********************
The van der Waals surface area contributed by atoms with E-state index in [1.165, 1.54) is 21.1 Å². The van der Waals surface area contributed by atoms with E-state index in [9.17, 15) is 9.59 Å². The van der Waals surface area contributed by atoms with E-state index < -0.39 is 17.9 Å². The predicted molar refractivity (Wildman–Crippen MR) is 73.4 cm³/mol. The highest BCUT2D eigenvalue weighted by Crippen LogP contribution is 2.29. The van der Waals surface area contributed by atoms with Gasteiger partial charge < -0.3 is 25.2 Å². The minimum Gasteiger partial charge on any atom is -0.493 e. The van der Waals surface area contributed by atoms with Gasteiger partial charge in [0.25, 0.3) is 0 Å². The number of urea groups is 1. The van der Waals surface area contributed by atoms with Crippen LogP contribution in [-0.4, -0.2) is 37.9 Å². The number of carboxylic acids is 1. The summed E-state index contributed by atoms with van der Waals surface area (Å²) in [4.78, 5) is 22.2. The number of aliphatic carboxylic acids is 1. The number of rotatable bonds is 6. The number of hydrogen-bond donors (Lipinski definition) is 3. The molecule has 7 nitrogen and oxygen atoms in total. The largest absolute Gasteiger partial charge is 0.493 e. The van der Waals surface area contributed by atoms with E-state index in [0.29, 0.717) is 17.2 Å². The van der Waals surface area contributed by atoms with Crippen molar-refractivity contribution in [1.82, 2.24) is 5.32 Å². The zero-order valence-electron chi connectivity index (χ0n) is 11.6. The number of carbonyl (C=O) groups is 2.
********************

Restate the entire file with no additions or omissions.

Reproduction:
The van der Waals surface area contributed by atoms with E-state index in [1.165, 1.54) is 21.1 Å². The van der Waals surface area contributed by atoms with E-state index in [9.17, 15) is 9.59 Å². The van der Waals surface area contributed by atoms with E-state index < -0.39 is 17.9 Å². The predicted molar refractivity (Wildman–Crippen MR) is 73.4 cm³/mol. The highest BCUT2D eigenvalue weighted by Crippen LogP contribution is 2.29. The van der Waals surface area contributed by atoms with Gasteiger partial charge < -0.3 is 25.2 Å². The minimum Gasteiger partial charge on any atom is -0.493 e. The van der Waals surface area contributed by atoms with Gasteiger partial charge in [0.25, 0.3) is 0 Å². The number of urea groups is 1. The van der Waals surface area contributed by atoms with Crippen LogP contribution in [-0.4, -0.2) is 37.9 Å². The number of carboxylic acids is 1. The summed E-state index contributed by atoms with van der Waals surface area (Å²) in [4.78, 5) is 22.2. The number of aliphatic carboxylic acids is 1. The number of rotatable bonds is 6. The number of hydrogen-bond donors (Lipinski definition) is 3. The molecule has 7 nitrogen and oxygen atoms in total. The largest absolute Gasteiger partial charge is 0.493 e. The van der Waals surface area contributed by atoms with E-state index in [0.29, 0.717) is 17.2 Å². The van der Waals surface area contributed by atoms with Crippen molar-refractivity contribution in [1.82, 2.24) is 5.32 Å². The zero-order valence-electron chi connectivity index (χ0n) is 11.6. The number of carbonyl (C=O) groups is 2.